Hot of the presses…(or Google alert)
“RICHMOND, VA — A Fairfax judge has issued a split decision in an employment dispute, striking noncompete language in a computer services contract as overly vague but finding a nonsolicitation clause enforceable.
Fairfax Circuit Judge Michael F. Devine expressly refused to add, or “blue pencil,” acceptable language to validate the noncompete clause, an issue not yet addressed by the Supreme Court of Virginia.
The dispute involves IT professionals who provided cloud computing software services. The court’s opinion hints at the difficulty of applying traditional, geographic-based noncompete agreements to those who work in the boundless world of the Web.
The case is Daston Corp. v. MiCore Solutions, Inc., VLW 010-8-136.
Daston sued to limit the activities of two former employees, Randall Spruill and David Stout, who jumped to a competitor, MiCore. Both Daston and MiCore provided consulting and information technology work based on Google Apps software along with other services.
Spruill and Stout had signed employment contracts with Daston with both nonsolicitation and noncompete clauses. The nonsolicitation clause provided that, for two years after termination, the employee would not, “directly or indirectly, solicit, invite or by any way, manner or means, attempt to induce any of Daston’s Customers to do business with a Competitor.”
The noncompete clause provided that, for one year following termination, the employee would not “directly or indirectly, expressly or tacitly, for himself or on behalf of any Competitor, provide Services to any Client to which Employee, or any individual working under the supervision of the Employee, provided substantially similar or related Services during Employee’s employment with Daston.”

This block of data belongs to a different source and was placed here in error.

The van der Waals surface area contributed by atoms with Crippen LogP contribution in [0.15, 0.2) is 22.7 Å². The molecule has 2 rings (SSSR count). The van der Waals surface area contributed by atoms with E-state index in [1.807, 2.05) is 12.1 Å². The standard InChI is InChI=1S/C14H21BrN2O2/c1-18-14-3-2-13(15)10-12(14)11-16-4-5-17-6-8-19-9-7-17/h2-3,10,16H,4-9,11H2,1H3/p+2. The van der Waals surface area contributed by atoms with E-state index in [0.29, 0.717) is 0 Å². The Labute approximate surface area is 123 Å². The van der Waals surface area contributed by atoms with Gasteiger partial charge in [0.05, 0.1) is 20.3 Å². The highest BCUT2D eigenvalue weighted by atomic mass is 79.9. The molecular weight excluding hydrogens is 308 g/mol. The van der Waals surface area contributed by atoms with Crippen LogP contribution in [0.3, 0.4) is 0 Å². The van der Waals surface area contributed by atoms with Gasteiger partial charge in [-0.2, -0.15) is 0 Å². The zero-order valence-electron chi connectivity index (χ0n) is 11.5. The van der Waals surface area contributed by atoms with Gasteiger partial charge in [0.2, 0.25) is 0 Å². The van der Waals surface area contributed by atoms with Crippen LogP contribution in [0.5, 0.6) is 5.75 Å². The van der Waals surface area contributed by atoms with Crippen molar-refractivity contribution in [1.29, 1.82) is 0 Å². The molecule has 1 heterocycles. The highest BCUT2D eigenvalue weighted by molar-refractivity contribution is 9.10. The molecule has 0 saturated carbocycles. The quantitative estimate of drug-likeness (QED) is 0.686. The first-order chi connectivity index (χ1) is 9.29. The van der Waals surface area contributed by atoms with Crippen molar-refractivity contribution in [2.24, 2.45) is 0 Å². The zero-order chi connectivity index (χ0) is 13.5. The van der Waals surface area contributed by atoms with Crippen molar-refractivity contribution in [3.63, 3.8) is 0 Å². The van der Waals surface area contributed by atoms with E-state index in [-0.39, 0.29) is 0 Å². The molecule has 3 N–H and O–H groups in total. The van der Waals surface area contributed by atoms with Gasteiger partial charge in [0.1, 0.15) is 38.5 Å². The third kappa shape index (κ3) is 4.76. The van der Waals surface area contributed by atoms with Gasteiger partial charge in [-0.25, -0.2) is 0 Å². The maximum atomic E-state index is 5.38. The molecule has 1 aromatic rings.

The noncompeition restrictions were to apply nationwide, “due to the nationwide presence of the Clients.”
Daston sued to enforce the agreement and the defendants, Spruill, Stout and MiCore, filed a plea in bar objecting that the restrictions were unenforceable because they were facially overbroad and vague.
Devine struck the noncompete language as unenforceable but allowed the nonsolicitation clause, finding it was no broader than necessary to meet Daston’s legitimate business interest. “The plain language of the clause applies only to a fixed universe of customers, namely those that existed during the employee’s term of employment,” Devine wrote.
He found the phrase “directly or indirectly, solicit, invite or by any way, manner or means, attempt to induce” sufficiently definite to avoid the taint of vagueness.
By contrast, Devine found the phrase “substantially similar or related” in the noncompete clause impermissibly vague. Even though that phrase was used in the noncompete agreement to identify services provided to those Daston clients deemed off limits to a terminated employee, Devine interpreted the phrase as limiting what future services could be provided. The prohibition, Devine wrote, was “broader than necessary to protect Daston’s legitimate business interest.”
Devine then turned to the blue pencil issue. In the employment agreement, the parties agreed a court could modify any provision deemed unreasonable to make it enforceable. Daston urged the judge to do so with the noncompete clause.
Devine noted the Supreme Court of Virginia has not directly addressed “blue penciling” of restrictive covenants. Pointing to negative language in a 2009 circuit court opinion, Devine turned thumbs down. “This Court, likewise, declines the invitation ‘to become the employer’s scrivener’ and modify the agreement so that it complies with law.”